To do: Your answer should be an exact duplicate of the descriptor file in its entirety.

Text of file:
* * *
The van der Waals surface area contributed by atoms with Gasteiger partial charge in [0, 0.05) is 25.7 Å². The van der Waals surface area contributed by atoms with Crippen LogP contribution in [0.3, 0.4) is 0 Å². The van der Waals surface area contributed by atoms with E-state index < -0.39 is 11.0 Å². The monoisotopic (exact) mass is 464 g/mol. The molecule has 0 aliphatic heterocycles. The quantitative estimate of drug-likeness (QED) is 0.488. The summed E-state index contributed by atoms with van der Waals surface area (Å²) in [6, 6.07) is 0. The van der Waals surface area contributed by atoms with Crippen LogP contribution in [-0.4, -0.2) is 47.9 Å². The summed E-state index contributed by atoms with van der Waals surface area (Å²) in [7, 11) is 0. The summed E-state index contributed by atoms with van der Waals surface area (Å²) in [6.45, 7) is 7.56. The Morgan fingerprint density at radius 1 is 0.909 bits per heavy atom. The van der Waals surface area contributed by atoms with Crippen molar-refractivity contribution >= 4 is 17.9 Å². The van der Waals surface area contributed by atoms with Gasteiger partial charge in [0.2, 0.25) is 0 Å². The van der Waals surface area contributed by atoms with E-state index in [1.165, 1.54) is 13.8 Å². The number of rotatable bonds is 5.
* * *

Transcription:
The van der Waals surface area contributed by atoms with Gasteiger partial charge in [0, 0.05) is 25.7 Å². The van der Waals surface area contributed by atoms with Crippen LogP contribution in [0.3, 0.4) is 0 Å². The van der Waals surface area contributed by atoms with E-state index < -0.39 is 11.0 Å². The monoisotopic (exact) mass is 464 g/mol. The molecule has 0 aliphatic heterocycles. The quantitative estimate of drug-likeness (QED) is 0.488. The summed E-state index contributed by atoms with van der Waals surface area (Å²) in [6, 6.07) is 0. The van der Waals surface area contributed by atoms with Crippen LogP contribution in [-0.4, -0.2) is 47.9 Å². The summed E-state index contributed by atoms with van der Waals surface area (Å²) in [7, 11) is 0. The summed E-state index contributed by atoms with van der Waals surface area (Å²) in [6.45, 7) is 7.56. The Morgan fingerprint density at radius 1 is 0.909 bits per heavy atom. The van der Waals surface area contributed by atoms with Crippen molar-refractivity contribution >= 4 is 17.9 Å². The van der Waals surface area contributed by atoms with Gasteiger partial charge in [0.2, 0.25) is 0 Å². The van der Waals surface area contributed by atoms with E-state index in [1.165, 1.54) is 13.8 Å². The number of rotatable bonds is 5.